Centre for the Investigation of Financial Electronic Records
The Centre for the Investigation of Financial Electronic Records (CIFER Research), which was founded in 2008 by Dr. Victoria Lemieux, conducts research, hosts educational and networking events, engages in advocacy and provides products and services related to financial records and the records of financial institutions.
In today’s complex operating environment, global financial institutions face a growing number of risks associated with business records. Insufficient understanding and control of business records is at the root of many of the current risks faced by financial institutions: data leakage, integrity of transaction records, legal discovery challenges, and data protection and confidentiality, trans-border data flow, and records retention issues to name but a few.
The key to resolving many of these issues is in developing a clearer understanding of the records of financial institutions – their creation, communication, storage, and disposal, as well as the people and systems that shape these processes. From this understanding the principles and practices associated with a strong and effective program of managing and controlling the risks associated with records can be achieved.
CiFER's belief is that gaining the required understanding of financial records and systems relies on a multi-disciplinary approach to research. Below is an interesting quote on the drivers of inter- and multi-disciplinary approaches to research in the fields of science and engineering that is equally applicable in the financial domain:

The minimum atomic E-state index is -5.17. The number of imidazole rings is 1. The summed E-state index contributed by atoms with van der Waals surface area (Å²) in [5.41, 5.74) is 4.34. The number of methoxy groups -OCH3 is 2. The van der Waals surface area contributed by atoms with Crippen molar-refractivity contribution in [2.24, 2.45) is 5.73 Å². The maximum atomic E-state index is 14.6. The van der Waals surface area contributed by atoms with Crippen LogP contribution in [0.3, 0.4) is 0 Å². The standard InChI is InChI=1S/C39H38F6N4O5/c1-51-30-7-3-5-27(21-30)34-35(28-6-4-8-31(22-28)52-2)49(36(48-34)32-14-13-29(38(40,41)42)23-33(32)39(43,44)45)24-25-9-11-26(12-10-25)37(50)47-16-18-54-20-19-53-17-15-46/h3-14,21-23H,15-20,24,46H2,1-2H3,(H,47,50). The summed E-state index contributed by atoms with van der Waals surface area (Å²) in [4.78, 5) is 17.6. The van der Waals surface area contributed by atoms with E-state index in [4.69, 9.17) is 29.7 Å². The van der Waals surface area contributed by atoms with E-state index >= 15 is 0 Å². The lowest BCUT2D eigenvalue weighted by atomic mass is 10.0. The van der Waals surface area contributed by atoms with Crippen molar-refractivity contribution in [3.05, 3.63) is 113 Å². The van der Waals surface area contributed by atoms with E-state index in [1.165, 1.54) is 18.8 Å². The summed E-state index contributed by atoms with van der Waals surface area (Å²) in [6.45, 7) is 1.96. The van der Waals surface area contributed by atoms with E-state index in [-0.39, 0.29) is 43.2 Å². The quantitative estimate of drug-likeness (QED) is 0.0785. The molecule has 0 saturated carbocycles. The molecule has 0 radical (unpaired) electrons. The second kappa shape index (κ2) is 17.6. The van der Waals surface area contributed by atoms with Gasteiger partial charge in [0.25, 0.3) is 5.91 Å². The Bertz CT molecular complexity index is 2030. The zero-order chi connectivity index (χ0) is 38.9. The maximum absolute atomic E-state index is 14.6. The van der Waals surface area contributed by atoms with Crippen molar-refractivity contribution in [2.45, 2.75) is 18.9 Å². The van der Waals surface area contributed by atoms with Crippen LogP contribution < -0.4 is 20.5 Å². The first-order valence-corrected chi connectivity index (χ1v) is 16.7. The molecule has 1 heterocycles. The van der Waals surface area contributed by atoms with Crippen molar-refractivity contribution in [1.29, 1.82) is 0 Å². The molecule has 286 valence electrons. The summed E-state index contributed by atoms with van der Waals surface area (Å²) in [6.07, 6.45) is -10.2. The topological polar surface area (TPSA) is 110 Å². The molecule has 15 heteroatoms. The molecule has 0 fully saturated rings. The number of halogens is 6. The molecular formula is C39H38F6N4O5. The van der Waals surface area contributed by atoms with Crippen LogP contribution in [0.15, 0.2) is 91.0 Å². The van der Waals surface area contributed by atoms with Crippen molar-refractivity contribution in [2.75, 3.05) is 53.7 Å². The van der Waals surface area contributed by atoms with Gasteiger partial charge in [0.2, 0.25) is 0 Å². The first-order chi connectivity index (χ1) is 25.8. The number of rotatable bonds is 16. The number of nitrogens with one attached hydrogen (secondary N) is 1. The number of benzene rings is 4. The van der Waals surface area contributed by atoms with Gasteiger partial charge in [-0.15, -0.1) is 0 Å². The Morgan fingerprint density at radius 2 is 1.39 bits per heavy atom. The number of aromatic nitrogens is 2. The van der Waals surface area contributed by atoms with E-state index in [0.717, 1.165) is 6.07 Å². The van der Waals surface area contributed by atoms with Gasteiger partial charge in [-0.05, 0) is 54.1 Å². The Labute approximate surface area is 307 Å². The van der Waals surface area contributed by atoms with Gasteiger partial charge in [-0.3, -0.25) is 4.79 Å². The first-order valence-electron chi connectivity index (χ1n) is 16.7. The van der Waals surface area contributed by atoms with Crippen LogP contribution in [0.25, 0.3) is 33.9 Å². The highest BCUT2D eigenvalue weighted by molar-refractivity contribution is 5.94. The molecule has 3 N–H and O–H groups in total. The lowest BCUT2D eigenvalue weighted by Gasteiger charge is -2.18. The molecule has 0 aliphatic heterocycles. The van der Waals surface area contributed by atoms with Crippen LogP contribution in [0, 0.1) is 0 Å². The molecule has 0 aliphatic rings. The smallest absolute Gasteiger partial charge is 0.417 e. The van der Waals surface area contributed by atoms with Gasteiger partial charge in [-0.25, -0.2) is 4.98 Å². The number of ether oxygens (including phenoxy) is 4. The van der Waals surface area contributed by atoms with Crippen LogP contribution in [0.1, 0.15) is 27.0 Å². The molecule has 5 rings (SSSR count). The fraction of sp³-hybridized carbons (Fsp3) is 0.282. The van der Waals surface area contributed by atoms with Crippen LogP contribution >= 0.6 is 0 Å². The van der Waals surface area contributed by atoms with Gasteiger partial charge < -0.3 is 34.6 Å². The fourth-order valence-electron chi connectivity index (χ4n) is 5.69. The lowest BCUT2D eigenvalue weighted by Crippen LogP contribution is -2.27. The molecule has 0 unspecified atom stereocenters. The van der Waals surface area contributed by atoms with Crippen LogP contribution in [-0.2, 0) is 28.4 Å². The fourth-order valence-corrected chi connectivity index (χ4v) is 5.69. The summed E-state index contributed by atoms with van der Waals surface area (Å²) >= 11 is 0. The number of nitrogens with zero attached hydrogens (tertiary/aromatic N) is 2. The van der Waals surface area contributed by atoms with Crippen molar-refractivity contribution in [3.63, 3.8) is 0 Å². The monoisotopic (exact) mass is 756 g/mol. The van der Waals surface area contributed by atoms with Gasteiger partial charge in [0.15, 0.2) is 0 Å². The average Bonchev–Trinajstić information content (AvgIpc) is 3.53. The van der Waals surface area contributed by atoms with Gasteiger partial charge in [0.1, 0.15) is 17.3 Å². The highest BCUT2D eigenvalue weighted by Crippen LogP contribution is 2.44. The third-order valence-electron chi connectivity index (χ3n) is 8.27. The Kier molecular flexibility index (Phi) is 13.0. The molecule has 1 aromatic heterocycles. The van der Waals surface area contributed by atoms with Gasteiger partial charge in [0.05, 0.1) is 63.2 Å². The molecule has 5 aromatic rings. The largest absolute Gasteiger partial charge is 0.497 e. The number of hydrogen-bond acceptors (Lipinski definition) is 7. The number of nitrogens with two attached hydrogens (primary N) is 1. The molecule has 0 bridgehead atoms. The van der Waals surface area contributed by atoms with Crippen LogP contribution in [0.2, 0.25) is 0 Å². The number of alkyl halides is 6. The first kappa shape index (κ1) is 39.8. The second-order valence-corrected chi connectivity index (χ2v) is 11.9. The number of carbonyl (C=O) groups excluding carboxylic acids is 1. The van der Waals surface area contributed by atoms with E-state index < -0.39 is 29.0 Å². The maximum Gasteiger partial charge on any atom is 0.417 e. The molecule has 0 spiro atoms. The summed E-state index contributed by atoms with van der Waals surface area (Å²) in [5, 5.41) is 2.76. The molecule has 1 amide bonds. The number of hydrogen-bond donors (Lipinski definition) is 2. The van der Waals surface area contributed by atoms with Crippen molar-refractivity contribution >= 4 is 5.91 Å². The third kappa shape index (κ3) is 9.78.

"Today there are two primary frontiers of engineering.
The bio-nano-info frontier is the province of things that are becoming smaller and smaller, faster and faster, and more and more complex. The work at this frontier combines the power of physical science, life science, and information science. At this frontier, materials and devices are assembled by manipulating individual atoms. Here the distinction between science and engineering has essentially disappeared. Many fundamental disciplines are required to work together, and progress is almost always made by teams of researchers, rather than by individuals. Developing the interdisciplinary organizations needed to work and learn at this frontier is critically important. The curricula of the research university of the 21st century must also reflect the interdependence and synergy of traditional disciplines.
The macro systems frontier is the province of things that are becoming larger and larger, more and more complex, and that are of great societal importance. Work at this frontier advances humankind's agenda in energy, water, environment, food, sustainability, manufacturing, logistics, civil infrastructure, and security. The work at this frontier is mostly done by engineers, but to achieve great goals these engineers need to collaborate with colleagues from economics, management, the social sciences, law, public policy, and the arts and humanities. Organizing the collaborative structures and education needed to work and learn at this frontier is also critically important to the research university of the 21st century."
- Dr. Charles Vest, The Role of the Research University in the 21st Century, Presented at the KAUST Symposium, October 22, 2007, http://www.kaust.edu.sa/bios/speech-vest.aspx (last visited October 25, 2008)
(c) CiFER Research 2008-2013